The way to win is not to play

I was reading a post about one of my favorite punching bags, democracy, and saw a reference to this Bryan Caplan post, which I somehow failed to argue with because it was written back in 2007 before I became a full-time seasteading evangelist. Bryan says (responding to someone who maintains a faith in democracy even after reading his book):

What more would I have to do to shake your faith? Do I need a stronger factual argument? Do I need to go after democratic values, as in Nozick's Tale of the Slave? Do I need to build a new social network to compensate for the one I'm undermining, as Larry Iannaccone might argue?

In short, to use a classic salesman's question: "What would it take to get you to abandon democratic fundamentalism today?" Make me an offer, I'm all ears.

Now, I'm going to assume that Bryan's ultimate goal is increased freedom - he is asking this question because he believes that he needs to convince many more people of his thesis to increase freedom, not because fame or book sales are his ultimate goal. If this is the case, then I think he is falling into a very similar trap - another type of democratic fundamentalism. He is so steeped in the democratic worldview that he automatically assumes that in order to win, you have to convince lots of people of the merits of his idea (win an election of sorts).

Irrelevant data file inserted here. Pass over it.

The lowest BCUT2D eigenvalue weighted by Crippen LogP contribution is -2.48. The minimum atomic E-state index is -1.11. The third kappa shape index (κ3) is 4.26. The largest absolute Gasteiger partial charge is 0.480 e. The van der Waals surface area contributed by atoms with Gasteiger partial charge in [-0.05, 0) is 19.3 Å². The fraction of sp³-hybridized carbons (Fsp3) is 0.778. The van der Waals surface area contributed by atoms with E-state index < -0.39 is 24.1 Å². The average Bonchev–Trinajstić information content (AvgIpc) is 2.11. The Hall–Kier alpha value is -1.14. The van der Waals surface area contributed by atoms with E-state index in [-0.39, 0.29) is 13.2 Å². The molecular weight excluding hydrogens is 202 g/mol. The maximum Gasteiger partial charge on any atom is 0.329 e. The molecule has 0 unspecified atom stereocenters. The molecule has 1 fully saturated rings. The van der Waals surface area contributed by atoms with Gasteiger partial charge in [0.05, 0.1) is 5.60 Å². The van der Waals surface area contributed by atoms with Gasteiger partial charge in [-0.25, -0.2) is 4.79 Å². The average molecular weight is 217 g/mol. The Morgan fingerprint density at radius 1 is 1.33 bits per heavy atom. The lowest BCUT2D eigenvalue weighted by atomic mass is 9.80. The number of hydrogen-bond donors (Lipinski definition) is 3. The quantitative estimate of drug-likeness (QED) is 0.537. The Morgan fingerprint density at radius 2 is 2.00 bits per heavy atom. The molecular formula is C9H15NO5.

Life for libertarians would be much more depressing if this were the case. But it isn't. One of the big selling points of seasteading is that we don't have to win any elections. We only need a small committed group, who can then go off and do things their own way. Instead of drawing from the tradition of democracy to structure itself, we draw from the startup tradition. As Paul Graham says in Startups in 13 Sentences:

5. Better to make a few users love you than a lot ambivalent.